I find the opposite to be true. I have Calphalon non stick pans. They are about 5 or 6 years old and have been used often. The coating is still almost as non tick as the day I got them. One of them ever has a large deep scratch that had been there almost as long as I have had the pan. The coating has never chipped off from the scratch and food does not stick to it. These pans are much heavier than the inexpensive kinds you can get so hot spots and uneven cooking is not as much of an issue.
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Old 09-28-2007, 08:43 PM   #17
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It is like there is burned on, to the point of fused on, stains, Keltin. I was laughing as I read "you might have to scrub a bit". As bad as I am at cooking, I'm a scrubber. Cleaning, reviving, restoring - that's my forte. But I can't get this stuff all the way off. And it's hard to see it because the non-stick is black, too. (I tried to get a pic for you but couldn't get one detailed enough to show it.)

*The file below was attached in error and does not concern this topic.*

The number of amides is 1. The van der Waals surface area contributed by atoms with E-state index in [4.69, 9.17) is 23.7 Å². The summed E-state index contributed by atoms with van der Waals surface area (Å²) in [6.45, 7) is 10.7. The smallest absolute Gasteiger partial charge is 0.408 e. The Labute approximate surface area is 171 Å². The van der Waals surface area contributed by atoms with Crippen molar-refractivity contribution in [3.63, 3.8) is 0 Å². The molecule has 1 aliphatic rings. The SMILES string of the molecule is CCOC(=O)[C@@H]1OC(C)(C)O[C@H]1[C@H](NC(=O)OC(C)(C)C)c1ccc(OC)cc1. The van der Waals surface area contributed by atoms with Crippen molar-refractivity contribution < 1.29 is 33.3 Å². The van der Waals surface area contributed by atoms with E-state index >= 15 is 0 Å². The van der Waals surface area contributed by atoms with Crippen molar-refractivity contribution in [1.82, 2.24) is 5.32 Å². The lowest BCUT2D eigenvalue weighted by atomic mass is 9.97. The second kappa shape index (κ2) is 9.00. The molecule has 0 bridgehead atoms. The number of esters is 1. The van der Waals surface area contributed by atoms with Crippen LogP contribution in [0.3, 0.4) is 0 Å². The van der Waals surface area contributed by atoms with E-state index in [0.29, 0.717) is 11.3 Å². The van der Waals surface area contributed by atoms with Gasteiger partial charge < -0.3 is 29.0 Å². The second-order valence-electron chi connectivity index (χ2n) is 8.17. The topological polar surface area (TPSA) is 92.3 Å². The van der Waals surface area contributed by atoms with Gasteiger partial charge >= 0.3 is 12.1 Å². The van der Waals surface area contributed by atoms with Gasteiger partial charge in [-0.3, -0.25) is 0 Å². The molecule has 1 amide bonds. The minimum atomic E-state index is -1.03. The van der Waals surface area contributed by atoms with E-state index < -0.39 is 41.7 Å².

I haven't pulled out the big guns yet, only nylon type scrubbers and barkeepers friend and now the boiling clorox water, because I know tougher stuff runs the risk of damaging the non-stick. But since it's NOT non-stick anymore, I'm going to go for it. I'll let you guys know if I hit on the right combination of things to fix it. And thanks again for all your help and suggestions.